The labrum is a piece of fibrocartilage (rubbery tissue) attached to the rim of the shoulder or hip socket that helps keep the ball of the joint in place. In addition to cushioning the hip joint, the labrum acts like a rubber seal or Gasket to help hold the ball at the top of your thighbone securely within your hip socket. When this cartilage is torn, it is called a labral tear.


Labral tears are often caused by a direct injury to the shoulder, such as falling on an outstretched hand. Athletes who participate in contact sports are especially vulnerable. Any injury to the labrum though can lead to shoulder instability, which will lead to extra motion of the humerus within the socket and cause additional damage to the labrum. An extremely unstable shoulder may slip or even dislocate. This can also cause the labrum to tear. Structural abnormalities of the shoulder also can lead to a labral tear and sometimes have no signs or symptoms.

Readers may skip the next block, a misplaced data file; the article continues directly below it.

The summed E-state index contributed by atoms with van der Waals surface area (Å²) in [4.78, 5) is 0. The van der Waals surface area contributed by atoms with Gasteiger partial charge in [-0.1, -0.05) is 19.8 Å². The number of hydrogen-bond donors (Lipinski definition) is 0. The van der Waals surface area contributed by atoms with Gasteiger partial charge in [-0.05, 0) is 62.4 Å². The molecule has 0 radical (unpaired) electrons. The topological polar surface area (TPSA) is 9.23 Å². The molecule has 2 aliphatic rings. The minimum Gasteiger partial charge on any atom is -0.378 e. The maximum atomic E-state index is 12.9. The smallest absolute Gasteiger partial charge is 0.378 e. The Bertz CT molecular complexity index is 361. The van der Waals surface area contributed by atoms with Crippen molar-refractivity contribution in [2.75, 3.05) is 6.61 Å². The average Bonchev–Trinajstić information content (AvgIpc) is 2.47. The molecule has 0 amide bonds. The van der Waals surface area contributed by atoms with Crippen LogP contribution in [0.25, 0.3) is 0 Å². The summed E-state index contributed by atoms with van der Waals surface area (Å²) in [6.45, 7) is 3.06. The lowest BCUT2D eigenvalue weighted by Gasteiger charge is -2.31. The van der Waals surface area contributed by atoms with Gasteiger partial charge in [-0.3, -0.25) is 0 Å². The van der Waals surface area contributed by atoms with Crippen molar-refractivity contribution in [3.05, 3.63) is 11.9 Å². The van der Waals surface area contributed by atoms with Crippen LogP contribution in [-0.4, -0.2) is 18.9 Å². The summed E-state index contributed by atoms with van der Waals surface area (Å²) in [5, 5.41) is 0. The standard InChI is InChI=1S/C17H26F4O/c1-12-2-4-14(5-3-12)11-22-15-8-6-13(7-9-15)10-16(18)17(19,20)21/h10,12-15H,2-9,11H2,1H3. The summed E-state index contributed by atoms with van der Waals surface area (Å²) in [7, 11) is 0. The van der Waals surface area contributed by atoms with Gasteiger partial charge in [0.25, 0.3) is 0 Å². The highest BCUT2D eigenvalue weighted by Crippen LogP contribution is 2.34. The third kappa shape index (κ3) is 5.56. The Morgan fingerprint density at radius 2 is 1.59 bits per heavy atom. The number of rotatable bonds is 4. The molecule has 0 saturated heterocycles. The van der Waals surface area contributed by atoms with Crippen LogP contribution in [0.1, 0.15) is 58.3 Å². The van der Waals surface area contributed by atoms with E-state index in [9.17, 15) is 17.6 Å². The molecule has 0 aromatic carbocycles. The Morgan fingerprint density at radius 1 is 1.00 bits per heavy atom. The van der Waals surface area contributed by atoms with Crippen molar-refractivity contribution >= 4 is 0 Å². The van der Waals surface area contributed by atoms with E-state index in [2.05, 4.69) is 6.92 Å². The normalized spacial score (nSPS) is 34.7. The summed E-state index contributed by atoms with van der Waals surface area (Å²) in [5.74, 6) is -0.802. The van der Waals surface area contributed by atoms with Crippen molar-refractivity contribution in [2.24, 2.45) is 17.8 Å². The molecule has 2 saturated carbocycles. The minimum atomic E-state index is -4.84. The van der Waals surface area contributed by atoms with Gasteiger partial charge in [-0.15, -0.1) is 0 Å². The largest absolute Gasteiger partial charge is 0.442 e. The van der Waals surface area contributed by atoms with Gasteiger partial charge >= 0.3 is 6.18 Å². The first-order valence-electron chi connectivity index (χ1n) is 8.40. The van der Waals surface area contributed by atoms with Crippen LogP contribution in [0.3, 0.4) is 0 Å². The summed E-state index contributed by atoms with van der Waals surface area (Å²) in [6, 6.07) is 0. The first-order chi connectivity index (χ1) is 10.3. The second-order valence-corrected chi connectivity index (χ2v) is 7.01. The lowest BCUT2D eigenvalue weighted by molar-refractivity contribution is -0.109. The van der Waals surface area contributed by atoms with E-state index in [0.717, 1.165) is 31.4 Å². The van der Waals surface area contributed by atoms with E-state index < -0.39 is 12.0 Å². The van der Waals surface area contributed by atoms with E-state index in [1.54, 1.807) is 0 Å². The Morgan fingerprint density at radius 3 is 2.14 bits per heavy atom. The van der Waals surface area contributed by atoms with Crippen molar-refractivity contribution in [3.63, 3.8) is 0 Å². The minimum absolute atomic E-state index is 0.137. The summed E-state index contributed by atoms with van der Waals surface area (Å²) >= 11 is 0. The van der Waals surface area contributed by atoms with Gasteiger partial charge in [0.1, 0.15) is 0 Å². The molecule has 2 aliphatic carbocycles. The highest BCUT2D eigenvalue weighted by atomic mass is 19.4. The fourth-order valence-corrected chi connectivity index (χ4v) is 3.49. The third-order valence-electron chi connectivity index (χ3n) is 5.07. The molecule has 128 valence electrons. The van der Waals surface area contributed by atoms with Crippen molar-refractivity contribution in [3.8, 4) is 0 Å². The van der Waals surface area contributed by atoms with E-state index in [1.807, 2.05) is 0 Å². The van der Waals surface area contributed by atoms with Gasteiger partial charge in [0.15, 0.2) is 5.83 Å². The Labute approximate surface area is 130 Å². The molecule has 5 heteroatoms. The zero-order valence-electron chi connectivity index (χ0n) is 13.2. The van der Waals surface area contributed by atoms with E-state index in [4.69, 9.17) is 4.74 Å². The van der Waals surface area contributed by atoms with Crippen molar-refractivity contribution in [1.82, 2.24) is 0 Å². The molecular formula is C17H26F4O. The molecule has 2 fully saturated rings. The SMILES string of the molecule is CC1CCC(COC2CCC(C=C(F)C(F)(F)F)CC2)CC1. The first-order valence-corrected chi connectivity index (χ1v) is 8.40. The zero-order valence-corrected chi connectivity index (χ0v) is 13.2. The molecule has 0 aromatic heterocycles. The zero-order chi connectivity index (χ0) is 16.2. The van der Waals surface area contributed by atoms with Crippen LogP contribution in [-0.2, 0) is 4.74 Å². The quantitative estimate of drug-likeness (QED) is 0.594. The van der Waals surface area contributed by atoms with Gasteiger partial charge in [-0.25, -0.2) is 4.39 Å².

Although a labral tear can occur in the shoulder and the hip, there are unique associated symptoms that go along with a shoulder labral tear. The following are the most common signs and symptoms:

  • A locking, clicking or catching sensation in your shoulder joint
  • Pain in your shoulder or armpit
  • Stiffness or limited range of motion in your shoulder joint


Treatment choices will depend on the severity of your symptoms. Some patients recover with conservative treatments in a few weeks, while others may require arthroscopic surgery to repair or remove the torn portion of the labrum. It is important that a proper diagnosis is established which is why an MRI may be ordered. More than likely there are associated conditions (i.e. trigger points, scar tissue and tight muscles). They are just as important to take care of because they can inhibit the healing process and increase the chance of additional injuries.